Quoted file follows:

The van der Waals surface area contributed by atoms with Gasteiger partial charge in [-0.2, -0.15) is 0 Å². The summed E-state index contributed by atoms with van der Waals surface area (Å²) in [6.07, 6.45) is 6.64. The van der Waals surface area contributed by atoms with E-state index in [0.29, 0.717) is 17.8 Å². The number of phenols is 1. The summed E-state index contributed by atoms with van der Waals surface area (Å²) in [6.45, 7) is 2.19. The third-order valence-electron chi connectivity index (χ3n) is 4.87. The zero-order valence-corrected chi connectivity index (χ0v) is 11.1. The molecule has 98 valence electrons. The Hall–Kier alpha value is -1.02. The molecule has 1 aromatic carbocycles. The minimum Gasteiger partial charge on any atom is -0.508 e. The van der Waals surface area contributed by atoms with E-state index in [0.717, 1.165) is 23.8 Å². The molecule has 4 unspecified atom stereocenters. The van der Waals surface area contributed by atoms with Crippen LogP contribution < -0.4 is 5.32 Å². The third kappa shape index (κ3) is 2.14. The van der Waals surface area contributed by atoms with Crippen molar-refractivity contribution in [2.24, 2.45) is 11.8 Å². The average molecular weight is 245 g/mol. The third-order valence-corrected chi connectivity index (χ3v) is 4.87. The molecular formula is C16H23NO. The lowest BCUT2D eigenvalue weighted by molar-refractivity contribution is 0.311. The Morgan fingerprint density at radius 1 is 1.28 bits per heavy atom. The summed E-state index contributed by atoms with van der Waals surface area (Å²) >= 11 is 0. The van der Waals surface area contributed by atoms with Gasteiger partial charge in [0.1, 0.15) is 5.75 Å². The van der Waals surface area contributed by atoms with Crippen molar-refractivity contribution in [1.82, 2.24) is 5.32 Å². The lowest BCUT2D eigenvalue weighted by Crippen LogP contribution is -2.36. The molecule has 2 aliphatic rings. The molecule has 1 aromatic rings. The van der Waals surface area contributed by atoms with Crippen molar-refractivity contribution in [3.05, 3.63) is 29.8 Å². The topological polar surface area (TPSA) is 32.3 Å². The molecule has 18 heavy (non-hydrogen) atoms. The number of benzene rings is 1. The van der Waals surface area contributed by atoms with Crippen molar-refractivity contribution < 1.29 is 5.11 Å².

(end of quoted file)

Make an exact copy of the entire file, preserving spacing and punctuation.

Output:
The van der Waals surface area contributed by atoms with Gasteiger partial charge in [-0.2, -0.15) is 0 Å². The summed E-state index contributed by atoms with van der Waals surface area (Å²) in [6.07, 6.45) is 6.64. The van der Waals surface area contributed by atoms with E-state index in [0.29, 0.717) is 17.8 Å². The number of phenols is 1. The summed E-state index contributed by atoms with van der Waals surface area (Å²) in [6.45, 7) is 2.19. The third-order valence-electron chi connectivity index (χ3n) is 4.87. The zero-order valence-corrected chi connectivity index (χ0v) is 11.1. The molecule has 98 valence electrons. The Hall–Kier alpha value is -1.02. The molecule has 1 aromatic carbocycles. The minimum Gasteiger partial charge on any atom is -0.508 e. The van der Waals surface area contributed by atoms with E-state index in [0.717, 1.165) is 23.8 Å². The molecule has 4 unspecified atom stereocenters. The van der Waals surface area contributed by atoms with Crippen LogP contribution < -0.4 is 5.32 Å². The third kappa shape index (κ3) is 2.14. The van der Waals surface area contributed by atoms with Crippen molar-refractivity contribution in [2.24, 2.45) is 11.8 Å². The average molecular weight is 245 g/mol. The third-order valence-corrected chi connectivity index (χ3v) is 4.87. The molecular formula is C16H23NO. The lowest BCUT2D eigenvalue weighted by molar-refractivity contribution is 0.311. The Morgan fingerprint density at radius 1 is 1.28 bits per heavy atom. The summed E-state index contributed by atoms with van der Waals surface area (Å²) >= 11 is 0. The van der Waals surface area contributed by atoms with Gasteiger partial charge in [0.1, 0.15) is 5.75 Å². The van der Waals surface area contributed by atoms with Crippen molar-refractivity contribution in [1.82, 2.24) is 5.32 Å². The lowest BCUT2D eigenvalue weighted by Crippen LogP contribution is -2.36. The molecule has 2 aliphatic rings. The molecule has 1 aromatic rings. The van der Waals surface area contributed by atoms with Crippen molar-refractivity contribution in [3.05, 3.63) is 29.8 Å². The topological polar surface area (TPSA) is 32.3 Å². The molecule has 18 heavy (non-hydrogen) atoms. The number of benzene rings is 1. The van der Waals surface area contributed by atoms with Crippen molar-refractivity contribution < 1.29 is 5.11 Å².